Be­lieve the hype

Con­nected fleet will give man­agers op­ti­mum ve­hi­cle con­trol and un­der­stand­ing

Australian Transport News - - Contents - WORDS CHRISTO­PHER CHIS­MAN-DUFFY

Con­nected eet will give man­agers op­ti­mum ve­hi­cle con­trol and un­der­stand­ing

Au­ton­o­mous ve­hi­cles seem to be all the rage of late – from flash cars through to in­tel­li­gent heavy ve­hi­cles.

A num­ber of uni­ver­si­ties, man­u­fac­tur­ers and tech­nol­ogy ven­dors are rac­ing to be in pole po­si­tion with this new tech­nol­ogy.

Tesla ex­pects its au­ton­o­mous ve­hi­cles to be on the road in the next two years, Ford has said fi ve, and there are now au­ton­o­mous buses roam­ing the roads in Perth. But what does an au­ton­o­mous ve­hi­cle mean for fl eet man­agers?

In re­al­ity, we are long be­fore the point where we have au­ton­o­mous trucks on our high­ways. They still need to be com­mer­cially vi­able, reg­u­la­tions still need to be put into place to en­sure safety, and in­fra­struc­ture will need to be up­dated to sup­port the tran­si­tion, amongst other things.

Be­fore we get au­ton­o­mous fleets, there is an­other step in the evo­lu­tion of the fl eet ve­hi­cle and one that needs to be taken to­day if your busi­ness is to suc­cess­fully pre­pare for the au­ton­o­mous fu­ture. En­ter ‘ the con­nected ve­hi­cle’, which is grow­ing at 10 times the rate of the over­all mar­ket.

What is a con­nected ve­hi­cle and how does it all re­late to trucks and fleet man­age­ment? The term re­lates specif­i­cally to how data is col­lected from a ve­hi­cle and shared with other de­vices.

The tech­nol­ogy is of­ten sup­ported by a telem­at­ics plat­form, where data can be man­aged and ap­pli­ca­tions can be de­vel­oped to de­liver a range of ben­e­fits to the driver.

The con­cept of the con­nected ve­hi­cle won’t be new to those read­ing this; it has been around for some time in the form of fleet man­age­ment.

The black box, in­stalled in the ve­hi­cle af­ter sale, which col­lects in­for­ma­tion about the ve­hi­cle (po­si­tion, mileage etc.) and of­ten di­rectly from the ve­hi­cle’s on-board com­puter sys­tem, is noth­ing new but the level of so­phis­ti­ca­tion avail­able to­day and what we will see in the com­ing years will be a game changer for fl eet man­agers.

Al­though many of the new in­no­va­tions may seem a long way off, at TomTom Telem­at­ics we have al­ready seen a num­ber of new ap­pli­ca­tions de­vel­oped and in­te­grated into the telem­at­ics plat­form, util­is­ing the data it pro­vides.


Op­er­at­ing large truck­ing or heavy goods fleets can be costly when time is lost on the road. One wrong turn or driv­ing straight into a traf­fic jam not only in­creases labour costs but also fuel con­sump­tion, main­te­nance costs and ad­min­is­tra­tion costs as­so­ci­ated with miss­ing de­liv­ery times­lots.

The con­nected truck can help to re­duce these costs sig­nif­i­cantly and can do so to­day. By preload­ing ac­cess re­stric­tions, in­clud­ing di­men­sions, weight and haz­ardous ma­te­ri­als of each in­di­vid­ual trip and load, the con­nected ve­hi­cle will en­able driv­ers to avoid bridges, small streets, sharp turns, U-turns and re­stricted roads as much as pos­si­ble, en­sur­ing a smoother jour­ney as well as help­ing keep driv­ers and cargo safe by avoid­ing po­ten­tially risky routes.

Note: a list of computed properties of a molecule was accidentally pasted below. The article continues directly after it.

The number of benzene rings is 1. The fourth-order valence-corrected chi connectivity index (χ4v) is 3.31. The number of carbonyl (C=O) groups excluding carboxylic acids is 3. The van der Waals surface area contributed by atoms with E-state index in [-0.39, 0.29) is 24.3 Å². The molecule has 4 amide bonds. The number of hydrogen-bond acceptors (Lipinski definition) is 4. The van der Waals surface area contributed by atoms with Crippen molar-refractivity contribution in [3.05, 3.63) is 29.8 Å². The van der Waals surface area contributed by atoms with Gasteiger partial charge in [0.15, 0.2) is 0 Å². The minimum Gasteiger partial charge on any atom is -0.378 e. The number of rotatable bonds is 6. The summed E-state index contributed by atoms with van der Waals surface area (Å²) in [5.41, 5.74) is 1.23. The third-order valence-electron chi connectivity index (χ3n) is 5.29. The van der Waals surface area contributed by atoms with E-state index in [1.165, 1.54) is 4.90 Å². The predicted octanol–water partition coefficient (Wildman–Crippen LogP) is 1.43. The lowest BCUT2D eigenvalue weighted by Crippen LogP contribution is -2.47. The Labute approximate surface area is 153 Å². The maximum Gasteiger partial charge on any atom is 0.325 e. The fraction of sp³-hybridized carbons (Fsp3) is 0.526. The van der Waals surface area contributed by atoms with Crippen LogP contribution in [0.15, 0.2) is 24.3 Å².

As the ‘in­ter­net of things’ trend ma­tures, it will take this even fur­ther, par­tic­u­larly when in­te­grated into street-side in­fra­struc­ture.

Fed up of shift work and wait­ing at a red light at 2am when there are ab­so­lutely no cars or peo­ple around? That’s soon to be a thing of the past as trucks will be able to com­mu­ni­cate di­rectly with transport in­fra­struc­ture. In­stead of hav­ing to stop, the con­nected truck could com­mu­ni­cate with the traf­fic light and let it know when to change.

Sim­i­larly, so­phis­ti­cated al­go­rithms could use speed, route and lane data to in­struct ve­hi­cles to ma­noeu­vre in the right way to help max­imise traf­fic flow, im­prove travel times and fa­cil­i­tate re­duced fuel con­sump­tion. That’s ex­cel­lent news for man­agers and driv­ers alike, im­prov­ing ef­fi­ciency and re­duc­ing the bot­tom line price of run­ning a fl eet of ve­hi­cles.

So, not only will con­nected ve­hi­cles help driv­ers get from A to B as effi ciently as pos­si­ble us­ing the best routes, they will also sig­nif­i­cantly change the way driv­ers in­ter­act with the road.


We’re not nec­es­sar­ily vir­tu­al­is­ing the trucks them­selves and put­ting them in the cloud, but ev­ery­thing the driver needs or will

“Data can be man­aged and ap­pli­ca­tions can be de­vel­oped to de­liver a range of benets to the driver”

Op­po­site top: Driv­ers will be able to se­lect and set pretty much ev­ery­thing in the cabin – from driv­ing mode, mir­rors, seat po­si­tion and in­fo­tain­ment – by voice or touch of a screen or but­ton

Above and be­low: Not here yet, but only a mat­ter of time when fully au­ton­o­mous trucks rule the road

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